Embattled real estate lawyer Kossoff battles trustee over records

United States Bankruptcy Court for the Southern District of New York. REUTERS / Andrew Kelly

  • Criminal defense attorney Walter Mack has asked a judge to quash the subpoenas of Chapter 7 trustee Al Togut.
  • Mack says his client is overwhelmed by Togut and his legal team

(Reuters) – Manhattan real estate attorney Mitchell Kossoff is pushing back attempts by the Chapter 7 trustee overseeing the liquidation of his law firm to obtain documents, saying his Fifth Amendment rights are at stake.

In one six page dossier On Wednesday evening, Kossoff’s criminal defense attorney Walter Mack asked U.S. bankruptcy judge David Jones in Manhattan to quash any subpoena that Chapter 7 administrator Al Togut has submitted to his client and d ‘Prohibit Togut from forcing Kossoff to testify.

Mack, a lawyer at Doar Rieck Kaley & Mack, argued that Togut was attempting to “strip Mr. Kossoff of his rights to assert his constitutional privileges not to self-incriminate and his due process rights protected by an attorney- client and work-product privileges and defend against criminal allegations made against him.

Kossoff appeared to disappear in April amid a spate of civil lawsuits from clients and others, although he has since appeared in several cases through a lawyer. The lawsuits include allegations that Kossoff failed to repay hundreds of thousands of dollars in loans. Kossoff’s mother, New York philanthropist Phyllis Kossoff, accused her son of forging his signature “in order to get millions of dollars.”

Kossoff’s firm, Kossoff PLLC, was forced into bankruptcy last month by a group of creditors who claimed the real estate law firm had embezzled more than $ 8 million in escrow funds.

Mack’s case on Wednesday clashes with Togut’s May 28 motion for a court order designating Kossoff as the agent in charge of his law firm and requiring Kossoff to comply with him. Togut, a law firm bankruptcy veteran at Togut, Segal & Segal, says Kossoff’s refusal to provide everything from bank statements and credit card records to client lists affected his ability to administer the estate.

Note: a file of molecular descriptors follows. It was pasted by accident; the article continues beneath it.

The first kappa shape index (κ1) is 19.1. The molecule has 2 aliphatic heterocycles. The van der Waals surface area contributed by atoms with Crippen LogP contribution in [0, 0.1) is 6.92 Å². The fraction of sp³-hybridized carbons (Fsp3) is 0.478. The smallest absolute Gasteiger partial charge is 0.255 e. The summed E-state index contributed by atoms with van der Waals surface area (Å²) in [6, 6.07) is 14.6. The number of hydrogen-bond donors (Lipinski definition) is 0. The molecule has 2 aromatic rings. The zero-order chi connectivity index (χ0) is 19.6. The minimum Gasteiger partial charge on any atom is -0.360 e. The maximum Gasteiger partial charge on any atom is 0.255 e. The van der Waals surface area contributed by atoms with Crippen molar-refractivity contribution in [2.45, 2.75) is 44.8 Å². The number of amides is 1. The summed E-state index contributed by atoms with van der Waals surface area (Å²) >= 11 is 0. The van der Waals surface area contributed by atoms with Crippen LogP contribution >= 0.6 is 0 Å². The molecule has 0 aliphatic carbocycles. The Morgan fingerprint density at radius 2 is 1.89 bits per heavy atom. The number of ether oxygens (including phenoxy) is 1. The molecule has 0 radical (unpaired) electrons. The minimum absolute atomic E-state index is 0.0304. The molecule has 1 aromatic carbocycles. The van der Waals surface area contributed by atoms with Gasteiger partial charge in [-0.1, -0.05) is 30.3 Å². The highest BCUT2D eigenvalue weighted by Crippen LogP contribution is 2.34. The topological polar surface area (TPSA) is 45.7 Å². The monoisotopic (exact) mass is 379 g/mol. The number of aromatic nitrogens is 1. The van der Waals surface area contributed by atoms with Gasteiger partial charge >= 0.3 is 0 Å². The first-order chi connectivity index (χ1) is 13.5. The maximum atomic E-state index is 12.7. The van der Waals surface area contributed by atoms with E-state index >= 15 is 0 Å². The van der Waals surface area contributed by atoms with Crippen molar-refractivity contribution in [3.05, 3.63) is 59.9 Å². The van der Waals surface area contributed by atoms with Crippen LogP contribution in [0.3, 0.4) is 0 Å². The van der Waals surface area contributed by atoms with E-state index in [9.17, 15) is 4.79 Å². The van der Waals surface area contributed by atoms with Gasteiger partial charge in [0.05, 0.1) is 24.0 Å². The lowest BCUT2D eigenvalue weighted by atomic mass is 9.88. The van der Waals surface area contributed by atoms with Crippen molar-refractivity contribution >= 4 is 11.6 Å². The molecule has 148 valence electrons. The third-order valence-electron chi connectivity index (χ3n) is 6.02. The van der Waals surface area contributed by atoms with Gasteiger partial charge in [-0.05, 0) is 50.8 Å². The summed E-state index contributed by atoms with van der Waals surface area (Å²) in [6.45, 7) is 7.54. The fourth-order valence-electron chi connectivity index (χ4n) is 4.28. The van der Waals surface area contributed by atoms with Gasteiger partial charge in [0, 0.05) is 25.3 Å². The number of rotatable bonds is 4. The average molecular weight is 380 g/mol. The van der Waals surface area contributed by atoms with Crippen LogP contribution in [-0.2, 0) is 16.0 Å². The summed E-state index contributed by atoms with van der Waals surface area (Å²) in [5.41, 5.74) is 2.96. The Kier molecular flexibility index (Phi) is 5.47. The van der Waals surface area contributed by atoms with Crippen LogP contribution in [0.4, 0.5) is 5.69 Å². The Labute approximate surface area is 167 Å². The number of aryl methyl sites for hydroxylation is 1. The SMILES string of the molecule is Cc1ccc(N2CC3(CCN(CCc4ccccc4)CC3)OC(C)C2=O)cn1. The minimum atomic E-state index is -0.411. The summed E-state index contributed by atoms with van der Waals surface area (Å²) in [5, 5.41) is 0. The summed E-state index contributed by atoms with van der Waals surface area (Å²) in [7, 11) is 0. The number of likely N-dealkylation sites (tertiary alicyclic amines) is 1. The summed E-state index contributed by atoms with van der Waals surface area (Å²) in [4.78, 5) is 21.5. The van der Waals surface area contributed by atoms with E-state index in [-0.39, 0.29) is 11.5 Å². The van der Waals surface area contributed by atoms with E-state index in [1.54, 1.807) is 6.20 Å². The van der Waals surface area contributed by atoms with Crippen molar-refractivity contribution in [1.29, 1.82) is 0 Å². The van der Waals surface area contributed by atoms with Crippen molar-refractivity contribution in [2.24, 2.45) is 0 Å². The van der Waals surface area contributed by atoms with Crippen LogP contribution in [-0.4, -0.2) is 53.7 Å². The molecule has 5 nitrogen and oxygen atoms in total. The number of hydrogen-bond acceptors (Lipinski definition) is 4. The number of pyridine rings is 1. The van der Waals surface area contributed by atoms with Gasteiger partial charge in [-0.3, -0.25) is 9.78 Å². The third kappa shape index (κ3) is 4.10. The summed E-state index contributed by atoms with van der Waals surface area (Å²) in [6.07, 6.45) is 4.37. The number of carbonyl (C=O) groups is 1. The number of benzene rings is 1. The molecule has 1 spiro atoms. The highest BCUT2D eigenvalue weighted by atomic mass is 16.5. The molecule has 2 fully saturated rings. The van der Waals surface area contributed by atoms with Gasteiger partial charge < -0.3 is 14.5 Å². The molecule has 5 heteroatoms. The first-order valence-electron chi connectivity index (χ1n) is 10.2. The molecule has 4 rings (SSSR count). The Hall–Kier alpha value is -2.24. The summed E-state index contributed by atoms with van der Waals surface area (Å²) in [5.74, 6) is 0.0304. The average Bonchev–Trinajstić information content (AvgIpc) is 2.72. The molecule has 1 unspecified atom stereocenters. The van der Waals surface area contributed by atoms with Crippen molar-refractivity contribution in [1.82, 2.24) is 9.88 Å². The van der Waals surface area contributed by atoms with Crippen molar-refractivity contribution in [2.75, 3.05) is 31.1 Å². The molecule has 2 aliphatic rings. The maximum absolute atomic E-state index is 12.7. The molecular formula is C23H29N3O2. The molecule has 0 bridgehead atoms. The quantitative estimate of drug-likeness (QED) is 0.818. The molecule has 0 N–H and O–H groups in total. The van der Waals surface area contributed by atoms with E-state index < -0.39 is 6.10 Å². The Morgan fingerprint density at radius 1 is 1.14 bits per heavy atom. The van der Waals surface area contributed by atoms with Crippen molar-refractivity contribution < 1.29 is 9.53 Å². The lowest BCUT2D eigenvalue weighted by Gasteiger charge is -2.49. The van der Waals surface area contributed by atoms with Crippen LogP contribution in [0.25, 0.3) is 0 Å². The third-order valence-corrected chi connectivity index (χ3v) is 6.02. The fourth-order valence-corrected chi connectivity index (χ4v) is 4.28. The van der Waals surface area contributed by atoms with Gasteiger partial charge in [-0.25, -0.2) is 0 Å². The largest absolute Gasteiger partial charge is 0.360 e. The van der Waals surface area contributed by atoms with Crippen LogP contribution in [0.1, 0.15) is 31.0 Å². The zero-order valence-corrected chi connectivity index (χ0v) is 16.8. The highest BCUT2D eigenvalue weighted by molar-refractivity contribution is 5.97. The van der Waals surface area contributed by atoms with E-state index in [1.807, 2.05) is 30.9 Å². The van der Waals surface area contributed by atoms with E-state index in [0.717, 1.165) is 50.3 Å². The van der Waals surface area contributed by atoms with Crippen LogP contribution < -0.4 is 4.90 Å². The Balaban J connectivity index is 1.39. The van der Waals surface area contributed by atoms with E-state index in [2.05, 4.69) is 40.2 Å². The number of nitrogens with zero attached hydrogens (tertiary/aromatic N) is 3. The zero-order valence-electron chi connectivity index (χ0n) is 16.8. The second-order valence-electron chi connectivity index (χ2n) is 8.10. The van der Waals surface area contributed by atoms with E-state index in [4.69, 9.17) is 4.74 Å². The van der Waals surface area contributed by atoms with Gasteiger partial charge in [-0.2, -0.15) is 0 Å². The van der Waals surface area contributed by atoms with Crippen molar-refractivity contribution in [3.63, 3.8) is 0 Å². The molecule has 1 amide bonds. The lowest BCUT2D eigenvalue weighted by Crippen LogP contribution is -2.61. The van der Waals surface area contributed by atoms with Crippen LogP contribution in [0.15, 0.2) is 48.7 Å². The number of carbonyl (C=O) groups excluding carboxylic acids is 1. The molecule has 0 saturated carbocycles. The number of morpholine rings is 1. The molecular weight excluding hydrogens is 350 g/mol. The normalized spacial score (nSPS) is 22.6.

Mack has repeatedly stated that Kossoff will cooperate if he is granted immunity from prosecution. But Togut argued that Kossoff can cooperate with the administrator while keeping his Fifth Amendment rights intact.

Investigators from the Manhattan District Attorney’s Office and the U.S. Attorney’s Office investigated Kossoff PLLC and Kossoff himself, Mack reiterated in his Wednesday filing. He added that prosecutors seized his client’s documents, barring him from complying with Togut’s requests for documents anyway.

The debate over waiving Kossoff’s Fifth Amendment rights if he cooperates with Togut surfaced during a June 10 hearing before Jones over a separate subpoena order.

With his bank accounts frozen and Kossoff himself subject to a grand jury subpoena, Mack’s documents were intended to portray Kossoff as being overwhelmed by Togut and other lawyers for Togut, Segal & Segal.

“He does not have the resources to retain the services of an experienced bankruptcy lawyer, and he and his trustees are being sued by the Togut team of at least four experienced bankruptcy lawyers and from other legal staff at billing rates of $ 800 to $ 1,270 per hour, or so, “wrote Mack.

Togut did not respond to a request for comment.

The case is In re Kossoff PLLC, U.S. Bankruptcy Court for the Southern District of New York, No. 21-10699.

For Togut: Neil Berger, Brian Shaughnessy and Minta Nester of Togut Segal & Segal

For Kossoff: Walter Mack de Doar Rieck Kaley & Mack

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